There is a recent trend in economics which relates happiness to economic performance and vice-versa. Some studies suggest that happiness is already an economic indicator or at least can be approximately measured.,  New economic concepts could now be measured such as the Gross national happiness and the Happy Planet Index. Happy Life Years, a concept brought by Dutch sociologist Ruut Veenhoven is one of the concepts set to measure well-being combining subjective data (subjective life satisfaction, measured on a scale of 0 to 10) with objective data (life expectancy). New Economics Foundation, a British think-tank used this concept to measure the "Happy Planet Index".
On the other hand, a few researchers argue that a bigger economy doesn't always buy happiness. It is argued that happiness could be used as an economic indicator not as a replacement for more traditional measures but as a supplement.
Recent developments[edit | edit source]
Recent research conducted by Daniel Gilbert (a professor of psychology at Harvard) and others have made discoveries about the causes of happiness in humans. Work is also underway at Cambridge centre for well being by Nick Baylis, Felicia Huppert and colleagues.
Related concepts[edit | edit source]
See also[edit | edit source]
- Ecstasy (emotion)
- Elation effect
- Happiness measures
- Narcissistic elation
- Oceanic feeling
- Religious ecstasy
References[edit | edit source]
- Stefan Klein, "The Science of Happiness, Marlowe 2006, ISBN 1-56924-328-X
- David G. Myers, Ph.D "The Pursuit of Happiness: Who is Happy-- and Why", William Morrow and Co., 1992, ISBN 0-688-10550-5
- Seligman, M.E.P., "Authentic Happiness", Free Press 2002, ISBN 0-7432-2298-9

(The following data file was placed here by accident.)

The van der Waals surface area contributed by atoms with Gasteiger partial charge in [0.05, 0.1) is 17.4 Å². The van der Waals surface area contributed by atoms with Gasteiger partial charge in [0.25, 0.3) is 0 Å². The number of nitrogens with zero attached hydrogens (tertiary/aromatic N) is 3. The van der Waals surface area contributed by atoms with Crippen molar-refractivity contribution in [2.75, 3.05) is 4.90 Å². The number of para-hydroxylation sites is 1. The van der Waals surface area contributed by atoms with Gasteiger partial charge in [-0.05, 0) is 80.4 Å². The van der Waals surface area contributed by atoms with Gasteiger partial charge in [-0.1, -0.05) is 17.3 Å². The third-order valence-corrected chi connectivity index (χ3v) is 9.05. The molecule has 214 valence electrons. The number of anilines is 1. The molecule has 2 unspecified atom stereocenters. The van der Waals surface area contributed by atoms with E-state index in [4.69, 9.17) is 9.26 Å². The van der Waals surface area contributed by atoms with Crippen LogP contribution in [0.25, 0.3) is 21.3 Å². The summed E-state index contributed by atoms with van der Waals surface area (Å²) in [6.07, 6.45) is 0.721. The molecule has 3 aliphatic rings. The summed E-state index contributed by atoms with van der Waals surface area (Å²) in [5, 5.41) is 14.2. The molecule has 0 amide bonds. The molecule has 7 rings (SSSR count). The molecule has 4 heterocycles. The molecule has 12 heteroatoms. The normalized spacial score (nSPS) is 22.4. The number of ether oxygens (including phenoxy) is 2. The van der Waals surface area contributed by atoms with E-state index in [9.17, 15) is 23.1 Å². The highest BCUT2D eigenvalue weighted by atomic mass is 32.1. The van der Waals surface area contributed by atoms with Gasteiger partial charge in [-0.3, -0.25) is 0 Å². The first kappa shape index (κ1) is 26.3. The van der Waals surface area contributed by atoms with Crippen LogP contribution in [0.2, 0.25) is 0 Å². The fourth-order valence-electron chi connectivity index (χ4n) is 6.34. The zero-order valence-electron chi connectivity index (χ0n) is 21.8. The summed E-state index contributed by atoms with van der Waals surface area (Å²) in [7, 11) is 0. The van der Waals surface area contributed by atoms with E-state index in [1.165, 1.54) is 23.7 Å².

- Myers, D.G. (2000). The faith, friends and funds nds of happy people. American Psychologist. 55, 56-67.
- Myers, D.G., Deiner. E. (1995). Who is happy? Psychological Science, 6, 10-19.
- Władysław Tatarkiewicz, Analysis of Happiness, The Hague, Martinus Nijhoff, 1976.
- Daniel Gilbert, "Stumbling on Happiness", Knopf, 2006
Notes[edit | edit source]
- Happiness, Economy and Institutions - Bruno S. Frey and Alois Stutzer - Institute for Empirical Research in Economics - University of Zurich
- The True Measure of Success - Wired.com
- "Happiness" is not enough- Samuel Brittan: Templeton Lecture Inst. of Economic Affairs 22/11/01
- A bigger economy doesn't always buy happiness - latimes.com
[edit | edit source]
- The World Database of Happiness — a register of scientific research on the subjective appreciation of life
- History of Happiness - concise survey of influential theories
- Journal of Happiness Studies - a social psychology journal with studies largely based on subjects' self-reports
- The Stanford Encyclopedia of Philosophy entry "Pleasure" -ancient and modern philosophers' and neuroscientists' approaches to happiness, with a long bibliography.
- Live Happy iPhone Application — positive psychology based iPhone application based on the work of Dr. Sonja Lyubomirky
- BBC NEWS - Happiness Formula
- Our Search for Happiness - James Faust compares and contrasts pleasure and happiness.
- Secrets of Spiritual Happiness Read the whole book online
- Science & Spirit — "Set Point Match" by Nancy Etcoff — Studies of identical twins suggest the blueprint for joy is in our genes. Yet brain images show our happiness levels can change according to circumstance, activities, and patterns of thought. Is the pursuit of positive emotions a mixed-up game of nature and nurture.
- Happiness and Kindness
- ThinkHappyThoughts.com - a blog that explores only the concept of happiness
- Guide for debate on happiness at Philowiki
Emotional states (list)
Affection · Ambivalence · Anger · Angst · Annoyance · Anticipation · Anxiety · Apathy · Awe · Boredom · Calmness · Compassion · Confusion · Contempt · Contentment · Curiosity · Depression · Desire · Disappointment · Disgust · Doubt · Ecstasy · Embarrassment · Empathy · Emptiness · Enthusiasm · Envy · Epiphany · Euphoria · Fanaticism · Fear · Frustration · Gratification · Gratitude · Grief · Guilt · Happiness · Hatred · Homesickness · Hope · Hostility · Humiliation · Hysteria · Inspiration · Interest · Jealousy · Kindness · Limerence · Loneliness · Love · Lust · Melancholia · Nostalgia · Panic · Patience · Pity · Pride · Rage · Regret · Remorse · Repentance · Resentment · Righteous indignation · Sadness · Saudade · Schadenfreude · Sehnsucht · Self-pity · Shame · Shyness · Suffering · Surprise · Suspicion · Sympathy · Wonder · Worry
See also: Meta-emotion
|This page uses Creative Commons Licensed content from Wikipedia (view authors).|